First Impression:I'm not entirely sure what to rate this, so for now it's remaining blank. I'll have to have a long think about it. I've decided, when writing down some of my thoughts, that I actually really enjoyed this. I do think it was perhaps a bit too long, and that's why it dragged a bit. A great contemporary though.

Review: The Cost of All Things has one thing different than our world, and that is hekame -- magic. This hekame is us
Lisa (lifeinlit)
Oct 28, 2014 rated it it was ok
I stopped reading around 40% and marked it as DNF. I may pick this back up at another point, but right now I'm honestly just bored with it. It's very slow moving and I keep losing interest and not paying attention while reading. This is even worse because I'm listening to the audiobook, so I have to keep rewinding because I zoned out and wasn't paying attention. As of right now, this book just isn't for me. ...more
Jul 28, 2015 rated it it was amazing
"to fear change is the most hopeless fear someone can harbor. Change will happen. Injuries. Love. Death. There's never a moment where you're finished, that's it, all change is over. Change is forever."

ugh, I typed up a whole review and Goodreads lost it. Maybe I'll write it all again, but I doubt it.

This one was good. I love the idea of consequences of getting what you wish for. Or that maybe what you wish for isn't what you'd really waned.
pink (not just another shade of red)
The 1025th book on my tbr list! That's approximately 410 000 pages you guys.
Nicole Wang
Nov 22, 2014 rated it it was ok

Not quite worth the cost.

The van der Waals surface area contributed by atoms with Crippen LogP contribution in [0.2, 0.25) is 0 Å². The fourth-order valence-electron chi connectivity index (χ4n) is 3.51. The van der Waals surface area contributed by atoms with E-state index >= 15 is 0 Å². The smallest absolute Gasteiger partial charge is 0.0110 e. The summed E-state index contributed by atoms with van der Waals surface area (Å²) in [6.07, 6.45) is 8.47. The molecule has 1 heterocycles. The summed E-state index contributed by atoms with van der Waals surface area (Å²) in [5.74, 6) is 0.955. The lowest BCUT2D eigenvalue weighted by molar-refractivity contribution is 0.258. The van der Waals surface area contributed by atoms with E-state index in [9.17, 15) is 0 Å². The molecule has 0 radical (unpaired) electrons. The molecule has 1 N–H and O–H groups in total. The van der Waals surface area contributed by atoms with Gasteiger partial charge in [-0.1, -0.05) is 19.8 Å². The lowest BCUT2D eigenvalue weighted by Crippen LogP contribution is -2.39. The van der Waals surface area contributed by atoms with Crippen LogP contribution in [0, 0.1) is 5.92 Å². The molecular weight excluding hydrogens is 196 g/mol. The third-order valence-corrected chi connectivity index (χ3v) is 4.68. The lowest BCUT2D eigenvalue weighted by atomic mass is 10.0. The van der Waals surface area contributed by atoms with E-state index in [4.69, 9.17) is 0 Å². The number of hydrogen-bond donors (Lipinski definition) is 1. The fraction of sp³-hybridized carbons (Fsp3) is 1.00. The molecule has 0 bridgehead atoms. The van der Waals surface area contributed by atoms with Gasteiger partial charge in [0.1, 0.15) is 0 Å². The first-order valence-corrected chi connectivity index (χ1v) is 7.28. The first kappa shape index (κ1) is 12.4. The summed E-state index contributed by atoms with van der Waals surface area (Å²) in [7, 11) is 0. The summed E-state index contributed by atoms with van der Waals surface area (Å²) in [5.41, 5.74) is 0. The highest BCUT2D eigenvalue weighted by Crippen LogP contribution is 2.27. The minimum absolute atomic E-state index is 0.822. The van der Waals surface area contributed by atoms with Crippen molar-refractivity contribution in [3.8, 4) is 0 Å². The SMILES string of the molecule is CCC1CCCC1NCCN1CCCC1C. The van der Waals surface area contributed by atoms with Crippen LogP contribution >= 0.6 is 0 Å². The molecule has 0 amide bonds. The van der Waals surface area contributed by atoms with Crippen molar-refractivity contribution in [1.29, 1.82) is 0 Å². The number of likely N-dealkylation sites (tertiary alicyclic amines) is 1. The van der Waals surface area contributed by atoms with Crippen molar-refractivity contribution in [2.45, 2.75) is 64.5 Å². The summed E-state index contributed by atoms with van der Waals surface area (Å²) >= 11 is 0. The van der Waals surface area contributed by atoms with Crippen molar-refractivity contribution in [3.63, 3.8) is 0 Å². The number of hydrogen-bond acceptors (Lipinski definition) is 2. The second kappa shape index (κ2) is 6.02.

Impulse download. That's what I'm calling it. When Harper explodes on Edelweiss and leaves a dozen titles to download, I sort of happy. Download here, download there, everywhere a download. The Cost of All Things was one of those books that I hadn't heard about, but seemed intriguing enough to read--I'd only really skimmed the synopsis. I saw the words "spell" and "memories" (?!?!?!?) and kind of just went from there.

Somehow though, I was still a bit di
Dec 19, 2014 rated it really liked it
Both a sharply-drawn fantasy strikingly close to our own world, and a poignant examination of our responsibility to others--the way that selfish decisions ripple out to impact the people we love.
Dark Faerie Tales
Nov 08, 2015 rated it really liked it
Review courtesy of Dark Faerie Tales

Quick & Dirty: An evocative, intriguing debut about how one mistake can lead to a chain of reactions.

Opening Sentence: There’s a hemakist who lives in the run-down cluster of houses behind the high school.

The Review:

Ari’s boyfriend Win died. So she does what many do in hard times – she takes a spell from a Hemakist. She forgets him, she forgets her pain, but it sets off a chain reaction that changes the lives of everyone she knows. Suddenly, her friendships ar
May 07, 2015 rated it really liked it
Shelves: young-adult, thriller, sf